Venezuelan president Nicolas Maduro is a bold man. He has given the country he leads its own cryptocurrency called the “Petro”, so-called because it is backed by Venezuala’s oil to the tune of five billion barrels that have yet to be pumped out of its oil fields.
The reason underlying the adoption of a state-sponsored cryptocurrency is Venezuela’s need to raise foreign capital following the U.S. blockade of the South American country’s oil market. This strategy successfully realised a billion in one day.
The Venezuelan government has been talking up the Petro for some months and announced that it would go on sale on February 20th. However, as Bloomberg says, it will be at least some weeks, perhaps months evens, before we can truly assess the performance of the Petro, which is built on the Ethereum blockchain. At times, those inside the project were concerned that president Maduro was talking about it rather too much and every time he announced some new facet of the cryptocurrency, the team would have to change its parameters. For example, one insider said: “During a speech in early January, Maduro mentioned a $60 price per Petro, roughly the current value of a barrel of oil. Some on the team disagreed, saying it was too high and warning that early volatility in the currency could bring huge losses to initial buyers.” Finally, a series of decreasing discounts was agreed on, which means only 24 million Petros (of a total of 100 million) will cost the full price. Under this system, earlier buyers will be rewarded with a better price.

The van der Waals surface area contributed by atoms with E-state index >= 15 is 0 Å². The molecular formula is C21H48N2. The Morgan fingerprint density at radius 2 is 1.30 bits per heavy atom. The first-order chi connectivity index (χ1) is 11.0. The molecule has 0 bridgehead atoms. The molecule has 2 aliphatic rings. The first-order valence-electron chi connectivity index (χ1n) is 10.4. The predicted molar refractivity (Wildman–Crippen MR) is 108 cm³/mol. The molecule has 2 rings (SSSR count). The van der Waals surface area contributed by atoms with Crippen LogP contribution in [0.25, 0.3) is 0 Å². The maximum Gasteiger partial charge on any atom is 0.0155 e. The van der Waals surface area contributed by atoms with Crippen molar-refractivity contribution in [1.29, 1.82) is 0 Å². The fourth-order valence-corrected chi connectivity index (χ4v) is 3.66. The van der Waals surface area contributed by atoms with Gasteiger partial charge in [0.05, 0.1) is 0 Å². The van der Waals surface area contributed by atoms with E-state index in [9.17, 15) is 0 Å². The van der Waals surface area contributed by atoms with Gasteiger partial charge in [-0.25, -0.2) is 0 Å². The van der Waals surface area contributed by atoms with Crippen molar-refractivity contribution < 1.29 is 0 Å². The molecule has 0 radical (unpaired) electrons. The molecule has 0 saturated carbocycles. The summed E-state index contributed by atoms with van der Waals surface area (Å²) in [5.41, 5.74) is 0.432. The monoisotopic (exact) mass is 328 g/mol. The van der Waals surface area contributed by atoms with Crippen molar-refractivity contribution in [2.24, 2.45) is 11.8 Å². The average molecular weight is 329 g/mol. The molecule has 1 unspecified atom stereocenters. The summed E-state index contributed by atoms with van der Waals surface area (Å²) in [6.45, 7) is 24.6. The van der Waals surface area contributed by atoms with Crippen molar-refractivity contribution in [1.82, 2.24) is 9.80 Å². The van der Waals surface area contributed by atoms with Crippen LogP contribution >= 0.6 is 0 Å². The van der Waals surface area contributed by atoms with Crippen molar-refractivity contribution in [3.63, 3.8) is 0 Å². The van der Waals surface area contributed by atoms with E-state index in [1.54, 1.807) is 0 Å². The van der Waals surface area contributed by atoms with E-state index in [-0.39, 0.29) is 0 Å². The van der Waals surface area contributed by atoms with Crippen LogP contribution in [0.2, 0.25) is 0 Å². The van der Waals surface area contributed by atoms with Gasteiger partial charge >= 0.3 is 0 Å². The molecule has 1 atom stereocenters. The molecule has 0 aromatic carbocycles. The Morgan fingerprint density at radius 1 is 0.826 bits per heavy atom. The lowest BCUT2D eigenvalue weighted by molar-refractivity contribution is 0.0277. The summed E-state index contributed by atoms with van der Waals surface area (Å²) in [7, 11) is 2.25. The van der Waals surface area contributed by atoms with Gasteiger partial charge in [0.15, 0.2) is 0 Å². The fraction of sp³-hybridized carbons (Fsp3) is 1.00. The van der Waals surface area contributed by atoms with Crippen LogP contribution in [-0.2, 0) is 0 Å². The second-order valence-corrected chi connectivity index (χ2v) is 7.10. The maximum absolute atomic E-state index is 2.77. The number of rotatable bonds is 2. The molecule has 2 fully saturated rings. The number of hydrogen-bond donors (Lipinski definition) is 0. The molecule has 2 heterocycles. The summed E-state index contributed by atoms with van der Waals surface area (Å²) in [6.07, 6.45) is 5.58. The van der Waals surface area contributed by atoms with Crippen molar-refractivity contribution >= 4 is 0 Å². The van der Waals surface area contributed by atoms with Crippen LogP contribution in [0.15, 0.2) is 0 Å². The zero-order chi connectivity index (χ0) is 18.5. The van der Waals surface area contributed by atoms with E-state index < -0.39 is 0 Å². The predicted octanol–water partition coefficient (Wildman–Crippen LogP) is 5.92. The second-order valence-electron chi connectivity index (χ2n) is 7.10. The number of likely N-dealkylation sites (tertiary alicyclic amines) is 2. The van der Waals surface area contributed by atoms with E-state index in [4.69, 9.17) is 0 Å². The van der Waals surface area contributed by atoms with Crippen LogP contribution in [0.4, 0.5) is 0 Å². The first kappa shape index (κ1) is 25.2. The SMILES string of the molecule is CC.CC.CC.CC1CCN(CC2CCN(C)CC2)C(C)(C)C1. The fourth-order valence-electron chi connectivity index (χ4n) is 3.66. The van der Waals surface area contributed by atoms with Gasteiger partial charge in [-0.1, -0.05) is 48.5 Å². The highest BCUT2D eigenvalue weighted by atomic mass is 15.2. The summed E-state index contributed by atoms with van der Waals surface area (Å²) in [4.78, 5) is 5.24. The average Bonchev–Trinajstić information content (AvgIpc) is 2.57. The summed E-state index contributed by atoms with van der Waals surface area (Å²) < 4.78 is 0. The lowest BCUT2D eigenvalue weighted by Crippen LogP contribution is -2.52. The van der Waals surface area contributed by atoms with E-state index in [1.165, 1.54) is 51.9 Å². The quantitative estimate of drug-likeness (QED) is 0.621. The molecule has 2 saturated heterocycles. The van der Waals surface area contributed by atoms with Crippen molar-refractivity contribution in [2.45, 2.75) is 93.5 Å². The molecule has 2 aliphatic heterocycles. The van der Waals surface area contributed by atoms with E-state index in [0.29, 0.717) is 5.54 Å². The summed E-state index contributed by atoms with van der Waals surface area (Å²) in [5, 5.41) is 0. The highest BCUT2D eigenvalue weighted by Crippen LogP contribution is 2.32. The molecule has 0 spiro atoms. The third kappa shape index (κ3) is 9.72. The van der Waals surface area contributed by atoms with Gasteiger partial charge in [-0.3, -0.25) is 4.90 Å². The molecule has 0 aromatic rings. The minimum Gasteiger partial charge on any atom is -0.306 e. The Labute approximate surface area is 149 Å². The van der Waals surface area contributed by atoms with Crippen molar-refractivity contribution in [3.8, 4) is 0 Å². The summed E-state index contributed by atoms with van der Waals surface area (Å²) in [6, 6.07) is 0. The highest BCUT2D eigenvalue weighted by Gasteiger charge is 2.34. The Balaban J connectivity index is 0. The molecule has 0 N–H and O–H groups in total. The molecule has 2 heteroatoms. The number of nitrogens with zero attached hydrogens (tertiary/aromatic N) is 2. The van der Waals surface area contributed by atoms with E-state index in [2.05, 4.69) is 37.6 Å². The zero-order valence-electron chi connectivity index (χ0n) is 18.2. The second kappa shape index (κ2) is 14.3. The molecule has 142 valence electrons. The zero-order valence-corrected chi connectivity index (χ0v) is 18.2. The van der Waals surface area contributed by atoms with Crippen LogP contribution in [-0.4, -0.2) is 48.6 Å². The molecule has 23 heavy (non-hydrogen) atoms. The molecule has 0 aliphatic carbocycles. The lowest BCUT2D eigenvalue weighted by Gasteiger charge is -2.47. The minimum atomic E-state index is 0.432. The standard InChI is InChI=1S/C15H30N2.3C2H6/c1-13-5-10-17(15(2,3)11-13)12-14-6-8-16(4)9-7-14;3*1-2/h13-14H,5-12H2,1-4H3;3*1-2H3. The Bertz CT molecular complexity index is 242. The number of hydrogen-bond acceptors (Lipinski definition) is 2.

Behind the project is Gabriel Jimenez, a 27-year-old blockchain engineer, who worked in great secrecy, and who believes that the oil-backed cryptocurrency will rescue Venezuela from economic disaster. Jimenez told Bloomberg: “This is a lot more ambitious than just a cryptocurrency. It’s a project which I, along with a national and international team, have worked arduously to benefit this country.”
It is hoped the Petro project will resolve Venezuela’s banknote problem, which to be precise is a lack of them. The government imported billions of banknotes, but the country’s failing currency has struggled to keep up with quadruple-figure inflation that values the highest-denominated bill (100,000 bolivars) at just 50 cents. As a result, ATMs are empty across Caracas, and local banks limit customers to withdrawals equivalent to just a few cents a day.
The government hopes to fuel demand for the Petro by accepting it as payment for fees and taxes and it has been busy promoting the cryptocurrency overseas. Indeed, after a trip to Dubai, President Maduro announced that 40 million Petros (out of an offering size of 100 million) had already been placed with institutional investors. Members of the public will be able to purchase the Petro next month. The USA is already trying to sanction the Petro, but investors from Europe, Qatar and Turkey have already demonstrated an enthusiasm for it. Only time will tell how the Petro plays out.